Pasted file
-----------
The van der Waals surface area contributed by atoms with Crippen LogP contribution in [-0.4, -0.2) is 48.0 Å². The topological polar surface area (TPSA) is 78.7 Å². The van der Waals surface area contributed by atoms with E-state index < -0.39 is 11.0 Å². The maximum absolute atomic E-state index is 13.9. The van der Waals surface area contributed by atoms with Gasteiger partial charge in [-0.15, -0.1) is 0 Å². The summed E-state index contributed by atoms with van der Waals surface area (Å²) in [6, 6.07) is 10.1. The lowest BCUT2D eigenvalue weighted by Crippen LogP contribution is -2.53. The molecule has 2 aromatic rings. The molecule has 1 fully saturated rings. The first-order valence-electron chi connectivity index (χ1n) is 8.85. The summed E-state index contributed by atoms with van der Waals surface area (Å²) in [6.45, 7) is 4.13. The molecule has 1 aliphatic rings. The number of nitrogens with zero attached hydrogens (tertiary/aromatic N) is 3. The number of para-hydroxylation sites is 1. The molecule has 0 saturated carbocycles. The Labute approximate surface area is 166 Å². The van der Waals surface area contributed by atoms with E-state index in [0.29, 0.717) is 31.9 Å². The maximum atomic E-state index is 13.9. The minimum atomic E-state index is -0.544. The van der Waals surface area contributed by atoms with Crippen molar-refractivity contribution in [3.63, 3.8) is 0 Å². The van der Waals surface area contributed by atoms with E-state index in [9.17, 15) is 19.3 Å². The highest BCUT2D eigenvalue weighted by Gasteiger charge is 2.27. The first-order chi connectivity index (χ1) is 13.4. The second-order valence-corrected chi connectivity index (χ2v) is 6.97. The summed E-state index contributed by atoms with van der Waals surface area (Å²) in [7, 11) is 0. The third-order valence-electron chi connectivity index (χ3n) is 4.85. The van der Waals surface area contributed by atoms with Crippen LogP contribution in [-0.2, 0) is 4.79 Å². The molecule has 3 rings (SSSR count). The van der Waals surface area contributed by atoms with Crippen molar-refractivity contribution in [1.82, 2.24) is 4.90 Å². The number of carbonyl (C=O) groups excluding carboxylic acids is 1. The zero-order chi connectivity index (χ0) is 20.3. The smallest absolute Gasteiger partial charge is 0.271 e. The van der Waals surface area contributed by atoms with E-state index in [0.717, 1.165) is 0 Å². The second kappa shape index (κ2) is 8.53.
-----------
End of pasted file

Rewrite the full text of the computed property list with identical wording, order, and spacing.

The van der Waals surface area contributed by atoms with Crippen LogP contribution in [-0.4, -0.2) is 48.0 Å². The topological polar surface area (TPSA) is 78.7 Å². The van der Waals surface area contributed by atoms with E-state index < -0.39 is 11.0 Å². The maximum absolute atomic E-state index is 13.9. The van der Waals surface area contributed by atoms with Gasteiger partial charge in [-0.15, -0.1) is 0 Å². The summed E-state index contributed by atoms with van der Waals surface area (Å²) in [6, 6.07) is 10.1. The lowest BCUT2D eigenvalue weighted by Crippen LogP contribution is -2.53. The molecule has 2 aromatic rings. The molecule has 1 fully saturated rings. The first-order valence-electron chi connectivity index (χ1n) is 8.85. The summed E-state index contributed by atoms with van der Waals surface area (Å²) in [6.45, 7) is 4.13. The molecule has 1 aliphatic rings. The number of nitrogens with zero attached hydrogens (tertiary/aromatic N) is 3. The number of para-hydroxylation sites is 1. The molecule has 0 saturated carbocycles. The Labute approximate surface area is 166 Å². The van der Waals surface area contributed by atoms with E-state index in [0.29, 0.717) is 31.9 Å². The maximum atomic E-state index is 13.9. The minimum atomic E-state index is -0.544. The van der Waals surface area contributed by atoms with Crippen molar-refractivity contribution in [3.63, 3.8) is 0 Å². The van der Waals surface area contributed by atoms with E-state index in [9.17, 15) is 19.3 Å². The highest BCUT2D eigenvalue weighted by Gasteiger charge is 2.27. The first-order chi connectivity index (χ1) is 13.4. The second-order valence-corrected chi connectivity index (χ2v) is 6.97. The summed E-state index contributed by atoms with van der Waals surface area (Å²) in [7, 11) is 0. The third-order valence-electron chi connectivity index (χ3n) is 4.85. The van der Waals surface area contributed by atoms with Crippen LogP contribution in [-0.2, 0) is 4.79 Å². The molecule has 3 rings (SSSR count). The van der Waals surface area contributed by atoms with Crippen molar-refractivity contribution in [1.82, 2.24) is 4.90 Å². The number of carbonyl (C=O) groups excluding carboxylic acids is 1. The zero-order chi connectivity index (χ0) is 20.3. The smallest absolute Gasteiger partial charge is 0.271 e. The van der Waals surface area contributed by atoms with E-state index in [0.717, 1.165) is 0 Å². The second kappa shape index (κ2) is 8.53.